Kabul – Afghan children were treated Monday for horrific injuries and clinging to life in a hospital in the war-torn country’s capital. More than 150 people, many of them teenage girls, were injured in a horrific bombing of a school in Kabul over the weekend. Saturday’s series of explosions killed at least 53 people, most of whom were also schoolgirls.
CBS News correspondent Charlie D’Agata was in Kabul when the attack took place and on Monday he went to a hospital where some of the young victims were being treated.
D’Agata said that after decades of war it took a lot to shock the Afghan people, but what happened at school took the cruelty to the next level.
Due to her severe internal injuries, doctors were unsure whether 14-year-old Mariam would survive. They knew that Habiba, 18, would not survive his injuries.
Thirteen-year-old Zeinab was just further back from the explosion that killed his classmates on the spot.
“The explosion felt like it was coming from the ground and the sky,” she said, “and I started running.”
It was only after Zeinab started to flee from the blast that she noticed her arm was bleeding, pierced by a shrapnel.
She told CBS News that she doesn’t understand why someone would want to kill her.
“I think they just don’t want us to study,” she says.
On Sunday, the grieving parents put the children who did not survive the attack to rest. They had sent them to school in search of a better life – in the hope of a better future. These dreams are now buried with their daughters.
The Afghan Interior Ministry told CBS News that a massive car bomb right outside the school gates was followed by two more explosions, from devices placed in the street.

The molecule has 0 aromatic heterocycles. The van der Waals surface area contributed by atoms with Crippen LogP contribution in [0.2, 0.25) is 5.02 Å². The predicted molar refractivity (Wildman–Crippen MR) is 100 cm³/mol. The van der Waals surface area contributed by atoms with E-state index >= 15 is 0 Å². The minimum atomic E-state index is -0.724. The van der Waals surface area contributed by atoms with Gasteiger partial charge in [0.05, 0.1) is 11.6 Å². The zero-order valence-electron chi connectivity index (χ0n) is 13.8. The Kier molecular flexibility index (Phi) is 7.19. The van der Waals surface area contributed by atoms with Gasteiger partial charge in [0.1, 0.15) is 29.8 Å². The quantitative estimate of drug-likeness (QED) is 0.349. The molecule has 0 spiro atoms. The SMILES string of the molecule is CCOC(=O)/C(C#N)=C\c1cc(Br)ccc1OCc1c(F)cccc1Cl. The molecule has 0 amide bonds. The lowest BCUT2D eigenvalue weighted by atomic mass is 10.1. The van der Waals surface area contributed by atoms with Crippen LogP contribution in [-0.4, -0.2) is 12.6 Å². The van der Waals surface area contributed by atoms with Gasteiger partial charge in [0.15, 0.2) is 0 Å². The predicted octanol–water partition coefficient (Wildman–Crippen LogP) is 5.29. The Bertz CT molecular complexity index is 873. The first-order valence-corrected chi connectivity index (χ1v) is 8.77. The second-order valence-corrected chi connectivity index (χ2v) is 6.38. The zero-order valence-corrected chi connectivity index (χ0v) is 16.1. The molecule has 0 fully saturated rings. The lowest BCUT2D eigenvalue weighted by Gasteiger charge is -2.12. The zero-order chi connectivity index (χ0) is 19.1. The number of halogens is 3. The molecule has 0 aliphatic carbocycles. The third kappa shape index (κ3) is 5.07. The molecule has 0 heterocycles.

A vicious attack designed to kill or maim as many children as possible, launched right after the bell rang, just as schoolgirls were rushing forward.
The bombardment underlines the generalizationas they start to come home. The Afghan security forces are already overwhelmed trying to push militants back onto the battlefield while ensuring the safety of civilians at home.
Zeinab told D’Agata that she still didn’t know what happened to her friends, but was determined to go back to school when she could.
“If I’m scared, they’ll hit us again,” she said. “Then I won’t be able to study.”
The Taliban said they had nothing to do with the attack, and the insurgent group also declared a three-day ceasefire from the start of the Muslim holiday of Eid later. this week.
No group has claimed responsibility for the attack, but ISIS’s branch in the country has already bombed the area, which is home to many Shia Hazara Muslims. ISIS’s Sunni Muslim extremists have a history of Shiite attacks in many countries.